Spending 14 days as a couch potato reduces muscle mass, increases body fat and increases the risk of illness
Lazing around for a period of just two weeks increases the risk of developing serious diseases, including diabetes and heart disease, according to new research.
Researchers have discovered that just 14 days spent as a couch potato reduces muscle mass, increases body fat and increases the risk of developing chronic diseases.
Many fitness trackers recommend a target of at least 10,000 steps a day to begin increasing fitness levels.
The research – which has yet to be published – is being presented at the European Congress on Obesity (ECO) in Portugal this week.
The authors of the study have warned that changing lifestyles have substantially reduced the amount of physical activity people undertaken compared to previous generations.
This falling level of exercise can lead to increased levels of obesity, poor metabolic health and accelerated musculoskeletal decline.
Undertaken at the University of Liverpool, the study included 28 healthy, active young people with an average age of 25 and a healthy body mass index (BMI).
The participants were subjected to comprehensive health checks and fitted with SenseWear armbands to measure physical activity.
They were asked to keep their activity by more than 80% to around 1500 steps per day – while keeping a dietary journal to ensure they were still eating the same amount of food.
Dr Dan Cuthberson, lead author of the study, said that after just 14 days there were small but significant reductions in fitness and muscle mass as well as increases in body fat.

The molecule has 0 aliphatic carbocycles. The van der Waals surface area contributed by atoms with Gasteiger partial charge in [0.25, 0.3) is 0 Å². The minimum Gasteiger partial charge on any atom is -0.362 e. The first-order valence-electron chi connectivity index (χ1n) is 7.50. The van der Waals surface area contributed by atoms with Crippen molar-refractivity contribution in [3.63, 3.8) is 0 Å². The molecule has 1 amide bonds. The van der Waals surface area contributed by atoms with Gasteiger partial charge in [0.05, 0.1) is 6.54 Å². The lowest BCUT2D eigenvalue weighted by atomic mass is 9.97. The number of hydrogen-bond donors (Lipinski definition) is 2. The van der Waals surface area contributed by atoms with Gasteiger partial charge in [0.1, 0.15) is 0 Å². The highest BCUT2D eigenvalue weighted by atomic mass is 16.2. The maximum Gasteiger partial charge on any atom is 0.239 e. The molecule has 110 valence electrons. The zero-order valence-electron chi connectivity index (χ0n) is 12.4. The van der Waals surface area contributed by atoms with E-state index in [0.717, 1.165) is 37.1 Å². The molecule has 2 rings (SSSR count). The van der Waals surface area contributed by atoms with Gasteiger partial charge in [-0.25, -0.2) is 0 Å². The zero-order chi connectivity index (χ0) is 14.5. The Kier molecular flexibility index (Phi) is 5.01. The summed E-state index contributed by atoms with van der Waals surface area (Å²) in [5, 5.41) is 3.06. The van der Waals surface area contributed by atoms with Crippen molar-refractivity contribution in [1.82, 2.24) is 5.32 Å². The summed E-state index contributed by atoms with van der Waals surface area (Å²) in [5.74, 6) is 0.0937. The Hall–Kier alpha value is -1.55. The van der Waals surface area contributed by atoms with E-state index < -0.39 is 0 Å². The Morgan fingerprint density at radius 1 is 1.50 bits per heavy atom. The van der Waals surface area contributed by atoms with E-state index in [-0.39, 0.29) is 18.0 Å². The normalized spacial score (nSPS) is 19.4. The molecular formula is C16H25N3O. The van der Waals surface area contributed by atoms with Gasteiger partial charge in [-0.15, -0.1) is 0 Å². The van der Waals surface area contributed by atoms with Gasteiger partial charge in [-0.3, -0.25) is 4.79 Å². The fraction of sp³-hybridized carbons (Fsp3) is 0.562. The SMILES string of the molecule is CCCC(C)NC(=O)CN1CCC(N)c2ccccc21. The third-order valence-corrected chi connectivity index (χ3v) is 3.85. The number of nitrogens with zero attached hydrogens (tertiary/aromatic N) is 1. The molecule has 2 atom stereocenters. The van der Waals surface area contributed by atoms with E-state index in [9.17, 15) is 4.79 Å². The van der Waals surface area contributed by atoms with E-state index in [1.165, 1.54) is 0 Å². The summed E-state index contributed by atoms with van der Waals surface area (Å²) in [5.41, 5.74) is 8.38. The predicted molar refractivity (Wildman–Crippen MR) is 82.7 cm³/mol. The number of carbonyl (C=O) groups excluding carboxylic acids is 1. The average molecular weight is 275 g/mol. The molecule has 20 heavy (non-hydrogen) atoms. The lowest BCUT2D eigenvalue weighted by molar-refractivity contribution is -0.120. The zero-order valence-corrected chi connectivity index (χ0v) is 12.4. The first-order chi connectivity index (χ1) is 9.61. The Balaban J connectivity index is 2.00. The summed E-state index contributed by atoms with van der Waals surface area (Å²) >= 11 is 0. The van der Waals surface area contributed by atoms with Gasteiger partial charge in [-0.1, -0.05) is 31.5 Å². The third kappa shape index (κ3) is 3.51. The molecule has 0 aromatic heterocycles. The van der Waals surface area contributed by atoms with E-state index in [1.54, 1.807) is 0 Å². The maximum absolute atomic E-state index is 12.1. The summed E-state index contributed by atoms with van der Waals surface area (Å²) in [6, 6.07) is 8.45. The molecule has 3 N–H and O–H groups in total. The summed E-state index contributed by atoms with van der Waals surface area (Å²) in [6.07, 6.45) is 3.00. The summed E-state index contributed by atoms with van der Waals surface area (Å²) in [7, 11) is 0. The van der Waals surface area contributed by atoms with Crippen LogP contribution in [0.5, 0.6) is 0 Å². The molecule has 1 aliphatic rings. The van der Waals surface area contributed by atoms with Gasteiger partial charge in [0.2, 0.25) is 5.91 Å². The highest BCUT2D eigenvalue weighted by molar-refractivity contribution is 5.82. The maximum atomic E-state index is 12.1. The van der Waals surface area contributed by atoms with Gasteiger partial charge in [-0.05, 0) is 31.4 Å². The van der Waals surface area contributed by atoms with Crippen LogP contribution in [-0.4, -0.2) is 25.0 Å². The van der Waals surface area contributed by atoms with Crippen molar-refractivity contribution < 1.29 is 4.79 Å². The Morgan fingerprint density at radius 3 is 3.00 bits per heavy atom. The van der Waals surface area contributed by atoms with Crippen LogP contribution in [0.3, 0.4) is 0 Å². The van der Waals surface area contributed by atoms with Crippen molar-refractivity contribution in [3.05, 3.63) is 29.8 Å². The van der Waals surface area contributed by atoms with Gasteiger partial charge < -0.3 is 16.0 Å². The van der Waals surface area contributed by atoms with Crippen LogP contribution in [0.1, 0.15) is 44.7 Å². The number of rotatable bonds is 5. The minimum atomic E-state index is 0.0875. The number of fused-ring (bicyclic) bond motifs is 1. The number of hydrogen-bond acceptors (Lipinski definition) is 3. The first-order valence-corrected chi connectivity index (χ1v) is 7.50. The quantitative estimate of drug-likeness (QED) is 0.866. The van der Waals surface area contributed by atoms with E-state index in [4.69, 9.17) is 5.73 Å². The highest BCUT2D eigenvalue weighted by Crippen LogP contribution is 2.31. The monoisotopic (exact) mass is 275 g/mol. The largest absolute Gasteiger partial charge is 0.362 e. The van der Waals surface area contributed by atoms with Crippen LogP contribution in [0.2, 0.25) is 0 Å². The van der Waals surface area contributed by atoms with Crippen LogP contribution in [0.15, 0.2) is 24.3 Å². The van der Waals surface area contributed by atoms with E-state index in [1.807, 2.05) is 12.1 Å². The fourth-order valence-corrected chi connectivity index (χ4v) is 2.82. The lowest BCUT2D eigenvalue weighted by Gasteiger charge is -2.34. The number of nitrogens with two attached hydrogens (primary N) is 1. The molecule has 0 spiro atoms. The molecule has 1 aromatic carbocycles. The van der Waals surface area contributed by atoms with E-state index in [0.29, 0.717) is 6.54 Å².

“Such changes can lead to chronic metabolic disease and premature mortality,” he said. “The results emphasise the importance of remaining physically active - and highlight the dangerous consequences of continuous sedentary behaviour."
"Our day to day physical activity is key to abstaining from disease and health complications. People must avoid sitting for long periods of time."
The research found that changes in body fat tended to build up centrally – a major risk factor for chronic diseases.
Cardio-respiratory fitness levels were found to have declined sharply with participants unable to run for as long or as hard as they had been – while there was an increase in liver fat and bad cholesterol markers.
A substantial loss of skeleton muscle mass was also recorded.
Dr Cuthberson said that exercise does not need to be structured – with any physical activity, including walking, helping to stave off disease.
A study published in the British Journal for Sports Medicine (BJSM) last month, listed just 30 minutes of moderate activity three or more times a week as the most significant thing a person can do when it comes to reducing biological risk factors for sedentary adults.